When I arrived, she didn’t come to the door. After calling for her a few times, I dropped my groceries on the table and ran to the back room where she was known to sleep. I found her crouched in a daze and unable to raise her head. Then I did a very silly thing: I prepared yet another new meal for her in the hopes, perhaps, that the smell of good food at last would raise her from that well known and heart-sinking position. This after already having seen that she’d eaten more that day than days previous, so I pretty much knew she was satiated. Coming to my senses, I called the vet and in two minutes we were out the door. I don’t want to go into much detail at this point because it’s pointlessly hellish to recall, but once they discovered she’d had a cancerous tumor rupture inside her, there was barely enough time to say goodbye. With a kiss on her ear, I whispered that I loved her and watched as she took her last, labored breath. To say the least, I wasn’t expecting to lose my delightful roommate so abruptly. Taking note of the date and time on the long and tortuous ride home–it was shortly after midnight, so Friday had only just arrived– I maybe should have known better.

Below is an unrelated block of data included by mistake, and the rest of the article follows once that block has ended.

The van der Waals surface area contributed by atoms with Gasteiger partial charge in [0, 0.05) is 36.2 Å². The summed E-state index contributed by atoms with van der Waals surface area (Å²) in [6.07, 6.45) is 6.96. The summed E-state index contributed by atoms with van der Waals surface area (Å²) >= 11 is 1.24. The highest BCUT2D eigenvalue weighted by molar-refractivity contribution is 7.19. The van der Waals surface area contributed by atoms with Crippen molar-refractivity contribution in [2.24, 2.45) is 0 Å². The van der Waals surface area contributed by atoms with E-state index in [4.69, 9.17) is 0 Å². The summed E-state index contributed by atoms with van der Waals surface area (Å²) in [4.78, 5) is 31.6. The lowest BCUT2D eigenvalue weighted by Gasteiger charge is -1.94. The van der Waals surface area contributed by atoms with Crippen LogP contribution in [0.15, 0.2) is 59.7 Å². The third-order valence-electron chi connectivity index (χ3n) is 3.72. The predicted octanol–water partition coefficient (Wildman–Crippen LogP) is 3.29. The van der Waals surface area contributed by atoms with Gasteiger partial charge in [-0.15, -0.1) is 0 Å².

Since then, I’ve been climbing the walls a bit, crying at weird times, wrestling with guilt, accidentally anticipating tasks that are no longer necessary, and generally feeling a bit shit. You see, I live in a Jersey shore resort town where they lock the parking meters for winter, and the quiet can be both a writer’s blessing and a merciless curse. And I can’t stop imagining that horrifying moment in I Am Legend where Dr. Neville is forced to kill his own dog, who, at the time, was his best and only friend. Dramatic as that analogy might be, my heart and mind have been known to team up and pick on me at weak moments, and believe me, they’ve been a couple of real bastards, lately.